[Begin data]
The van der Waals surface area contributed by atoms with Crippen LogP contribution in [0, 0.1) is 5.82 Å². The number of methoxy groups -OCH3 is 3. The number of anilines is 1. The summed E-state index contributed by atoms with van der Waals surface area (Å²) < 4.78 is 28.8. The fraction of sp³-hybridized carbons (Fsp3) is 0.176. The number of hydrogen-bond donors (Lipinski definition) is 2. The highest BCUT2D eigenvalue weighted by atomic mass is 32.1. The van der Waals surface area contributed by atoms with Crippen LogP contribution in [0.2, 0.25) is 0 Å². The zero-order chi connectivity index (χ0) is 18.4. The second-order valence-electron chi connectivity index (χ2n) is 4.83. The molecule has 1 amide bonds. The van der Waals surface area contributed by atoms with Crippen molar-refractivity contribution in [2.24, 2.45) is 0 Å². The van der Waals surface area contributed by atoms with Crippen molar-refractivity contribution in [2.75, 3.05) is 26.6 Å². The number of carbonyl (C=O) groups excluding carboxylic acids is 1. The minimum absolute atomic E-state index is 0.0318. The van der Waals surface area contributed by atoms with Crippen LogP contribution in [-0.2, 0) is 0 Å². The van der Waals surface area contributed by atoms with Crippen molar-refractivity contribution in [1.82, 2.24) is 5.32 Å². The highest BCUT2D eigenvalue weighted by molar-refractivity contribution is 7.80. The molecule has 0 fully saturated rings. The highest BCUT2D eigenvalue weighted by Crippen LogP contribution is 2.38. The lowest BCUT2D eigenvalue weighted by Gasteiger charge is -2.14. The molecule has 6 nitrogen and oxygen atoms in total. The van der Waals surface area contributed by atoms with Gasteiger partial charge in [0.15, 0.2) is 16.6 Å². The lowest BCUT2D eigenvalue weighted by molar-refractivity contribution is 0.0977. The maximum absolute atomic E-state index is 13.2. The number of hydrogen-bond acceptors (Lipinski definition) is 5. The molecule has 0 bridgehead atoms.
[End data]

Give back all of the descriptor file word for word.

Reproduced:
The van der Waals surface area contributed by atoms with Crippen LogP contribution in [0, 0.1) is 5.82 Å². The number of methoxy groups -OCH3 is 3. The number of anilines is 1. The summed E-state index contributed by atoms with van der Waals surface area (Å²) < 4.78 is 28.8. The fraction of sp³-hybridized carbons (Fsp3) is 0.176. The number of hydrogen-bond donors (Lipinski definition) is 2. The highest BCUT2D eigenvalue weighted by atomic mass is 32.1. The van der Waals surface area contributed by atoms with Crippen LogP contribution in [0.2, 0.25) is 0 Å². The zero-order chi connectivity index (χ0) is 18.4. The second-order valence-electron chi connectivity index (χ2n) is 4.83. The molecule has 1 amide bonds. The van der Waals surface area contributed by atoms with Crippen molar-refractivity contribution in [2.24, 2.45) is 0 Å². The van der Waals surface area contributed by atoms with Crippen molar-refractivity contribution in [2.75, 3.05) is 26.6 Å². The number of carbonyl (C=O) groups excluding carboxylic acids is 1. The minimum absolute atomic E-state index is 0.0318. The van der Waals surface area contributed by atoms with Crippen LogP contribution in [-0.2, 0) is 0 Å². The van der Waals surface area contributed by atoms with Crippen molar-refractivity contribution in [1.82, 2.24) is 5.32 Å². The highest BCUT2D eigenvalue weighted by molar-refractivity contribution is 7.80. The molecule has 0 fully saturated rings. The highest BCUT2D eigenvalue weighted by Crippen LogP contribution is 2.38. The lowest BCUT2D eigenvalue weighted by Gasteiger charge is -2.14. The molecule has 6 nitrogen and oxygen atoms in total. The van der Waals surface area contributed by atoms with Gasteiger partial charge in [0.15, 0.2) is 16.6 Å². The lowest BCUT2D eigenvalue weighted by molar-refractivity contribution is 0.0977. The maximum absolute atomic E-state index is 13.2. The number of hydrogen-bond acceptors (Lipinski definition) is 5. The molecule has 0 bridgehead atoms.